n. Speech or text that uses a mixture of German and English words.
Many billboards have slogans in 'Denglish' — a mix of English and German. Ad posters for sleeveless jumpers call them 'tanktops'. And Berlin's roadsweepers are promoted under the slogan 'We Kehr For You' — kehr means to sweep.
—Michael Lea, “Germans throw in towel and start talking English,” The Sun, April 07, 2000
1998 (earliest)
In Germany, there is an ongoing debate about language, specifically what they call 'Denglish' — the increasing use of English. Advertisers there are incorporating English phrases into their ad copy. The current campaign for the national airline, Lufthansa, is 'Thinking in new directions.' A German telephone company is called 'First Telecom' and advertises itself with the line, in English, 'You can't beat the First.' Volkswagen, a German company if there ever was one, uses 'New Beetle' instead of 'neue Kafer.' Volkswagen said 'New Beetle' sounds 'more hip' than 'neue Kafer.'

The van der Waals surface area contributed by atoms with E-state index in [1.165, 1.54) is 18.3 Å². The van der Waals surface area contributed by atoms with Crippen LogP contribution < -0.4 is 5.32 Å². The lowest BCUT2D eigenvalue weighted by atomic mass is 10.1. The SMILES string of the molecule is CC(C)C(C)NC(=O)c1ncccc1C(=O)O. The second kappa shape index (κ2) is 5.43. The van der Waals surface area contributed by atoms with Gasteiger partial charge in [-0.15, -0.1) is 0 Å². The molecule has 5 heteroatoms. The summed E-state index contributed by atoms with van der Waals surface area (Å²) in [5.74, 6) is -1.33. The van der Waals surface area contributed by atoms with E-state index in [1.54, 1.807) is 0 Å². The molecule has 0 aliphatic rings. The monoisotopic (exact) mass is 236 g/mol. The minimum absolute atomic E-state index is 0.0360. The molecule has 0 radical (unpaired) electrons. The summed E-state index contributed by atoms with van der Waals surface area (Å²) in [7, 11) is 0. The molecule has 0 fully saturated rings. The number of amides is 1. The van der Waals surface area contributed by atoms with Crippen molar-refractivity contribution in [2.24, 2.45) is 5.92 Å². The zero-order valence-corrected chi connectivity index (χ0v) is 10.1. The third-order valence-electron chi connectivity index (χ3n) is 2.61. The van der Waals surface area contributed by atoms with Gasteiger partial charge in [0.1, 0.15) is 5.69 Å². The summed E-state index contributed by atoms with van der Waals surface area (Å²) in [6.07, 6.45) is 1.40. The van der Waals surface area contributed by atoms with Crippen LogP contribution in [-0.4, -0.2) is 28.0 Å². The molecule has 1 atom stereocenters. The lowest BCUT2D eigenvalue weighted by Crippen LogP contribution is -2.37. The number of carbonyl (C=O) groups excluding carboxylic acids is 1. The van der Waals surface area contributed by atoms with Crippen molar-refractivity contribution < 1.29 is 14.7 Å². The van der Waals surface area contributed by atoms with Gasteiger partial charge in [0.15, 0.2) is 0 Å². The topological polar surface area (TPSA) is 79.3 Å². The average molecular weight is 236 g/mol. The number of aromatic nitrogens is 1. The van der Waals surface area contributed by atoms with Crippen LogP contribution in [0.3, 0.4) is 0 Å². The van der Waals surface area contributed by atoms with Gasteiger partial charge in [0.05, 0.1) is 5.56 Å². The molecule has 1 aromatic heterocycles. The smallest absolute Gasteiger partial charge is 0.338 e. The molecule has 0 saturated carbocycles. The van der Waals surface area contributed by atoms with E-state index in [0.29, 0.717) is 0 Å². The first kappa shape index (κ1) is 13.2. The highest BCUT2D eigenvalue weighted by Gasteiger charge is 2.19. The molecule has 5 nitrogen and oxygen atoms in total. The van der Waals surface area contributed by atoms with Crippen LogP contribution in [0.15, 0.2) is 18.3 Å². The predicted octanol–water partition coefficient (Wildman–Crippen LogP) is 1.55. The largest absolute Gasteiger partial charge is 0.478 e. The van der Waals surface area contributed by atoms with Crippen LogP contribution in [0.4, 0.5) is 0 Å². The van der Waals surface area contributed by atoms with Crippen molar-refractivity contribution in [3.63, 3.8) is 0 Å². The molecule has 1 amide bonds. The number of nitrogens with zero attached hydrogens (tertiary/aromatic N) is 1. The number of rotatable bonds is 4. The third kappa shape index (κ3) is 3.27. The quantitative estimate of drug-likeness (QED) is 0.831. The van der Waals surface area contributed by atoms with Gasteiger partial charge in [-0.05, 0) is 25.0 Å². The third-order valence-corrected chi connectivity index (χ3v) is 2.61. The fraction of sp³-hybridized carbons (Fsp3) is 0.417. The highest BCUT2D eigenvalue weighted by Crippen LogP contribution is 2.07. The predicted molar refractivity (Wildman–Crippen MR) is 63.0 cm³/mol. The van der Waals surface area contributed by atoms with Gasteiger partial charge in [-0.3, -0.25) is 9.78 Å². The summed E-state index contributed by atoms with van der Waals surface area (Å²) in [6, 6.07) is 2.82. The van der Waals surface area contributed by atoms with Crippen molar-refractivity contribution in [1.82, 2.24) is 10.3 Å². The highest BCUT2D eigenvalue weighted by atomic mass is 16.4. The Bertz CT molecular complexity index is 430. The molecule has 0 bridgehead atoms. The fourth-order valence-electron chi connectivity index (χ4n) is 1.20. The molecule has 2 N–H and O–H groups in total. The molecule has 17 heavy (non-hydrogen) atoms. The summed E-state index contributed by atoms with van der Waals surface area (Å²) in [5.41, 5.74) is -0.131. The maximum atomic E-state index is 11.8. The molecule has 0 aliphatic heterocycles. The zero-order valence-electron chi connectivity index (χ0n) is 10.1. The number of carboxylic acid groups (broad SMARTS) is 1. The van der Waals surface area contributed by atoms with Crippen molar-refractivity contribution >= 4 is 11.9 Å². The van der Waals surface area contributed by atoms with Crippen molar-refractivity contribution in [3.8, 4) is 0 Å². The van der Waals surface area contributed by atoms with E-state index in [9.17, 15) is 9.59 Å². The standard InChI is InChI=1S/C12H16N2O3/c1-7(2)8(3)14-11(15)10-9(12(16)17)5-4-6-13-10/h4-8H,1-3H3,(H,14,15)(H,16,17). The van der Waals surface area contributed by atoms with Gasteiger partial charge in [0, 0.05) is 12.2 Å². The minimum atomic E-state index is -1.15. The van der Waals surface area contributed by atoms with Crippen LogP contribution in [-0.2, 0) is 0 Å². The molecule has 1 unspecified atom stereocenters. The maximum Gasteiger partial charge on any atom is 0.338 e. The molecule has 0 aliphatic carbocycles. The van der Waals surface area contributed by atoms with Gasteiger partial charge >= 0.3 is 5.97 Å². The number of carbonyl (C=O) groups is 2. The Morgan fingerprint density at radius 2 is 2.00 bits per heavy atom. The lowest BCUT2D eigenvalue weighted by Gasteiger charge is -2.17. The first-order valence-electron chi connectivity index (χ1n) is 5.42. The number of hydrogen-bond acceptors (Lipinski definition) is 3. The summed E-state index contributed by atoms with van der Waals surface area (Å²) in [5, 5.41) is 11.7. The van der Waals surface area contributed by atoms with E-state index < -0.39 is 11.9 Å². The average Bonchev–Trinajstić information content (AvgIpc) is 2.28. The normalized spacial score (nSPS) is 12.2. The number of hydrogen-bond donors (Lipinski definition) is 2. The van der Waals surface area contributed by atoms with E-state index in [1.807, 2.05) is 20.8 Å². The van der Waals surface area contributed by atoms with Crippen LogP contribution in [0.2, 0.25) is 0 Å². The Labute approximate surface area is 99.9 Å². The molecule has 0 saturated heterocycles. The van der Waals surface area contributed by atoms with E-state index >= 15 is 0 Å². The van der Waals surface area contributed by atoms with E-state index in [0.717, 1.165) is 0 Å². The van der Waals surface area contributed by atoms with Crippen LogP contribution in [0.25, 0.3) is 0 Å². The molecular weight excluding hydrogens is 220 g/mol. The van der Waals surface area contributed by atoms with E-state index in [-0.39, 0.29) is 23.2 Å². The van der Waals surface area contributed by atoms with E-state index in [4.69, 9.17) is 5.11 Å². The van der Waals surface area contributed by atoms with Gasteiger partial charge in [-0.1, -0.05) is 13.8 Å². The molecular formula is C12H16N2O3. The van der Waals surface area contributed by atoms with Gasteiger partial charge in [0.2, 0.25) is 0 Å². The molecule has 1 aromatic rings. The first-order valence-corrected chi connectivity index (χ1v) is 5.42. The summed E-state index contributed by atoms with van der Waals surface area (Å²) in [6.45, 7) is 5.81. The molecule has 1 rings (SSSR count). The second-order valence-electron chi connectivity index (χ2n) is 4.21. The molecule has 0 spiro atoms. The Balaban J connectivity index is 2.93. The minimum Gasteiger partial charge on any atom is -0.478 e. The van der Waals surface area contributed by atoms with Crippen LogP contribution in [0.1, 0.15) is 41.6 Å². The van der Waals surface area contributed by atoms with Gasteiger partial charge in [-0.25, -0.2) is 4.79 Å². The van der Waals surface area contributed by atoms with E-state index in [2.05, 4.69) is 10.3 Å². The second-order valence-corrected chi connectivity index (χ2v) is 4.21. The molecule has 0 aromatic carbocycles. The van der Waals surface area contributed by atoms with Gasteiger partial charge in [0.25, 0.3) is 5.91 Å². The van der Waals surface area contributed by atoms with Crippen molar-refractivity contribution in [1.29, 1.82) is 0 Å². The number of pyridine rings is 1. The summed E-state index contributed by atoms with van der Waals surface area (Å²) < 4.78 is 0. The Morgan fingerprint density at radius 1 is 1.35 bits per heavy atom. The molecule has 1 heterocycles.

—Andrew Herrmann, “Getting all puffed up for the holidays,” Chicago Sun-Times, December 15, 1998
Denglish combines Deutsch (German for "German"; pronounced doych) and English. Other terms used for a mix of German and English include Denglisch (Deutsch + Englisch, German for "English") and Engleutsch (English or Englisch + Deutsch).
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